Hoarseness is an abnormal change in voice that’s medically known as dysphonia. While it’s a common condition that’s often experienced in conjunction with a scratchy or dry throat, patients should take it seriously and seek medical attention immediately. The good news is that you can prevent voice hoarseness by taking several actions, as mentioned below.
1. Stop smoking and avoid second-hand smoke
Breathing in smoke can irritate your vocal cords and larynx, which ultimately dries out your throat. Therefore, you should quit smoking to protect your vocal cords. Alternatively, if you live with someone who smokes, ensure they do it outside or as far away as possible, to minimize the amount of smoke you inhale.
2. Stay hydrated
It may be cliché, but drinking eight cups of water a day goes a long way in preventing hoarseness. Fluids keep your throat moist by thinning the mucus there, preventing dryness and scratchiness. This is why experts recommend drinking excessive fluids when you have a sore throat or the flu.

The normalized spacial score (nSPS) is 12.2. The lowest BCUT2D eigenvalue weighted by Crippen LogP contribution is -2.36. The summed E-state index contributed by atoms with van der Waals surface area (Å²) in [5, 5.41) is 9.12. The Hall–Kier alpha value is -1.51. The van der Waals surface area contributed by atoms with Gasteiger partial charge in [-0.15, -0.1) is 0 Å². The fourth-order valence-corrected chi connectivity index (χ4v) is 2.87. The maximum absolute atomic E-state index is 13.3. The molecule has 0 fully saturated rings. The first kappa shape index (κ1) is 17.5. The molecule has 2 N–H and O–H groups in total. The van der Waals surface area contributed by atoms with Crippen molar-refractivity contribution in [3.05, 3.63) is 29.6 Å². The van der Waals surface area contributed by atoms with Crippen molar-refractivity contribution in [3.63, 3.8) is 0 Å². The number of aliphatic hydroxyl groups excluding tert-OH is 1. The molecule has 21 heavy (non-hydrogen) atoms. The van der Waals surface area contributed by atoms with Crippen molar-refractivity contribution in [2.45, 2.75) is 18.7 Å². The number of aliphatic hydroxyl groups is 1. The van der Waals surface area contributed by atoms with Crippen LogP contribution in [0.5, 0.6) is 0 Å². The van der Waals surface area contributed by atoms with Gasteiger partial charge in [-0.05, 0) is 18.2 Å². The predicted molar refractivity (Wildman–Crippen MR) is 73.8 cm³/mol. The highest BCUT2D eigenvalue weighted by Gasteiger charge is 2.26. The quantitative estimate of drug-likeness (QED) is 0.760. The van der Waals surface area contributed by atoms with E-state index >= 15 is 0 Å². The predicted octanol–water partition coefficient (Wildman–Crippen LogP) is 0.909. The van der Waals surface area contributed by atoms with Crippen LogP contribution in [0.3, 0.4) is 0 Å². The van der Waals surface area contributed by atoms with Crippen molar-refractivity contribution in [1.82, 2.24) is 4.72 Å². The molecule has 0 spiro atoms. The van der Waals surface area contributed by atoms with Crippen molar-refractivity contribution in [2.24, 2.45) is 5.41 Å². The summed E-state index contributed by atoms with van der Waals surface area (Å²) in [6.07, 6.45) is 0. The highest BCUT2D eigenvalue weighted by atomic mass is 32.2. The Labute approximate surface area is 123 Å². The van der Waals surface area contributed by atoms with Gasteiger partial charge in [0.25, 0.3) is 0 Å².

3. Wash your hands frequently
Typically, a viral respiratory tract infection causes dysphonia, so it’s vital to maintain your hygiene by washing your hands frequently. Washing your hands ensures the germs that cause infection don’t spread, keeping you healthy.
4. Don’t clear your throat
Throat clearing can be tempting as it provides temporary relief when you feel like something’s stuck in your throat. Unfortunately, coughing and clearing your throat often irritates your vocal cords, resulting in inflammation and voice hoarseness. Although challenging, it’s advisable to resist the urge to clear your throat as much as possible.
5. Use your voice appropriately
Most people experience hoarseness after a day of yelling, shouting and abusing their voices. This is because such activities irritate your throat and vocal cords, causing inflammation. If you want to prevent dysphonia, use your voice appropriately.
For example, if you notice your voice is tired and is starting to get hoarse, avoid speaking or singing for a while to give it time to recover. Additionally, avoid using the extremities of your vocal range like whispering or screaming as it stresses your voice.
If you’re sick, rest your voice because illness puts extra stress on your vocal cords. This is why many people experience voice hoarseness when they have a cold or the flu.